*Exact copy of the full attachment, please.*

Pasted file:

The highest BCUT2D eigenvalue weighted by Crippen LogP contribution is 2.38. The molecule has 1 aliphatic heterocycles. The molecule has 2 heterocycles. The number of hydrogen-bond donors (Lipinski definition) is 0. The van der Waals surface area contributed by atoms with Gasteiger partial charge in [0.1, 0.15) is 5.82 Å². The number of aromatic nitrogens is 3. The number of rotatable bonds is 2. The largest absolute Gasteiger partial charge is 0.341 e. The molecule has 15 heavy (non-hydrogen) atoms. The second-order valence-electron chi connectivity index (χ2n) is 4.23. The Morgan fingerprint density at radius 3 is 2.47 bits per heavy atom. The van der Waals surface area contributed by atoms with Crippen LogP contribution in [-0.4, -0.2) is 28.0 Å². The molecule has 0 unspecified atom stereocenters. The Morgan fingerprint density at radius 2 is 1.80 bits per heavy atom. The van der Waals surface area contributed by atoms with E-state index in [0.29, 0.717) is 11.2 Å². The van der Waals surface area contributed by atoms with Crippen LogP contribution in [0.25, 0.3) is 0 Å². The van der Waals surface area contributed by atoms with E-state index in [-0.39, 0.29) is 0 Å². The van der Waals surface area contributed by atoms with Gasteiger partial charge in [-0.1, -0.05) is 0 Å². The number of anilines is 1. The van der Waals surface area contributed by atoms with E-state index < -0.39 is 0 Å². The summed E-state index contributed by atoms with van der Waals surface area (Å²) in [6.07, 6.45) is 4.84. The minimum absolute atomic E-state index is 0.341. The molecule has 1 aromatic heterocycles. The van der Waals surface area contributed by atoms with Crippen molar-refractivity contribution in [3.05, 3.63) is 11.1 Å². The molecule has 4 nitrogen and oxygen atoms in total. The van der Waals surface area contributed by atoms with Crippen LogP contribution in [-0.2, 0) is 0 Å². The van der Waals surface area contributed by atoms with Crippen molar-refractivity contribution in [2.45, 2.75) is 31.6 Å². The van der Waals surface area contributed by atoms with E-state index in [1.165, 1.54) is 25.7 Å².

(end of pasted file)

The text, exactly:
The highest BCUT2D eigenvalue weighted by Crippen LogP contribution is 2.38. The molecule has 1 aliphatic heterocycles. The molecule has 2 heterocycles. The number of hydrogen-bond donors (Lipinski definition) is 0. The van der Waals surface area contributed by atoms with Gasteiger partial charge in [0.1, 0.15) is 5.82 Å². The number of aromatic nitrogens is 3. The number of rotatable bonds is 2. The largest absolute Gasteiger partial charge is 0.341 e. The molecule has 15 heavy (non-hydrogen) atoms. The second-order valence-electron chi connectivity index (χ2n) is 4.23. The Morgan fingerprint density at radius 3 is 2.47 bits per heavy atom. The van der Waals surface area contributed by atoms with Crippen LogP contribution in [-0.4, -0.2) is 28.0 Å². The molecule has 0 unspecified atom stereocenters. The Morgan fingerprint density at radius 2 is 1.80 bits per heavy atom. The van der Waals surface area contributed by atoms with E-state index in [0.29, 0.717) is 11.2 Å². The van der Waals surface area contributed by atoms with Crippen LogP contribution in [0.25, 0.3) is 0 Å². The van der Waals surface area contributed by atoms with E-state index in [-0.39, 0.29) is 0 Å². The van der Waals surface area contributed by atoms with Gasteiger partial charge in [-0.1, -0.05) is 0 Å². The number of anilines is 1. The van der Waals surface area contributed by atoms with E-state index < -0.39 is 0 Å². The summed E-state index contributed by atoms with van der Waals surface area (Å²) in [6.07, 6.45) is 4.84. The minimum absolute atomic E-state index is 0.341. The molecule has 1 aromatic heterocycles. The van der Waals surface area contributed by atoms with Crippen molar-refractivity contribution in [3.05, 3.63) is 11.1 Å². The molecule has 4 nitrogen and oxygen atoms in total. The van der Waals surface area contributed by atoms with Crippen LogP contribution in [-0.2, 0) is 0 Å². The van der Waals surface area contributed by atoms with Crippen molar-refractivity contribution in [2.45, 2.75) is 31.6 Å². The van der Waals surface area contributed by atoms with E-state index in [1.165, 1.54) is 25.7 Å².